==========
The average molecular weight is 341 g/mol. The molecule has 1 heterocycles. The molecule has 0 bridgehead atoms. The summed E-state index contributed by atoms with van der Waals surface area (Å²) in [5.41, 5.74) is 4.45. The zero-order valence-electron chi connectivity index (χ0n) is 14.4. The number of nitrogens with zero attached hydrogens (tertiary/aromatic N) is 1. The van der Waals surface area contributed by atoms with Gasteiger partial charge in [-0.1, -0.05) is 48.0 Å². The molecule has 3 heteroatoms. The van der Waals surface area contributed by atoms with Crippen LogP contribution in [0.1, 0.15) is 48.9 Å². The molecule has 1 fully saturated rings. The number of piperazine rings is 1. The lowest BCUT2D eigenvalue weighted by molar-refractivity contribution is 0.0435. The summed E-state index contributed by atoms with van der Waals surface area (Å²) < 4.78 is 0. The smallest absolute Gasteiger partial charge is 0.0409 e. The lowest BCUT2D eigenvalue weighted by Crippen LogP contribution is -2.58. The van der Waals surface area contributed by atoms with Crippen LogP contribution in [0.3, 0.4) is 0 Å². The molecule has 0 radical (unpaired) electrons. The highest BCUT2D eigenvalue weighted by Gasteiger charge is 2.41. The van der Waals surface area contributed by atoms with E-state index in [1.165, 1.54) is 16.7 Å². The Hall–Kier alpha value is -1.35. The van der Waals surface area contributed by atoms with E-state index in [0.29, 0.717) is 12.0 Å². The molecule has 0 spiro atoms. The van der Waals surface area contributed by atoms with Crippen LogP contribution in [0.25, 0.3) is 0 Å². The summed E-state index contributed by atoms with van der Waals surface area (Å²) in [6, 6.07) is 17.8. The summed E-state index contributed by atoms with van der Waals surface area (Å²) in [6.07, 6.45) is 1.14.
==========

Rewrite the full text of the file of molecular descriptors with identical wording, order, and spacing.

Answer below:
The average molecular weight is 341 g/mol. The molecule has 1 heterocycles. The molecule has 0 bridgehead atoms. The summed E-state index contributed by atoms with van der Waals surface area (Å²) in [5.41, 5.74) is 4.45. The zero-order valence-electron chi connectivity index (χ0n) is 14.4. The number of nitrogens with zero attached hydrogens (tertiary/aromatic N) is 1. The van der Waals surface area contributed by atoms with Gasteiger partial charge in [-0.1, -0.05) is 48.0 Å². The molecule has 3 heteroatoms. The van der Waals surface area contributed by atoms with Crippen LogP contribution in [0.1, 0.15) is 48.9 Å². The molecule has 1 fully saturated rings. The number of piperazine rings is 1. The lowest BCUT2D eigenvalue weighted by molar-refractivity contribution is 0.0435. The summed E-state index contributed by atoms with van der Waals surface area (Å²) < 4.78 is 0. The smallest absolute Gasteiger partial charge is 0.0409 e. The lowest BCUT2D eigenvalue weighted by Crippen LogP contribution is -2.58. The van der Waals surface area contributed by atoms with Crippen LogP contribution in [0.3, 0.4) is 0 Å². The molecule has 0 radical (unpaired) electrons. The highest BCUT2D eigenvalue weighted by Gasteiger charge is 2.41. The van der Waals surface area contributed by atoms with E-state index in [1.165, 1.54) is 16.7 Å². The Hall–Kier alpha value is -1.35. The van der Waals surface area contributed by atoms with E-state index in [0.29, 0.717) is 12.0 Å². The molecule has 0 spiro atoms. The van der Waals surface area contributed by atoms with Crippen LogP contribution in [0.25, 0.3) is 0 Å². The summed E-state index contributed by atoms with van der Waals surface area (Å²) in [6, 6.07) is 17.8. The summed E-state index contributed by atoms with van der Waals surface area (Å²) in [6.07, 6.45) is 1.14.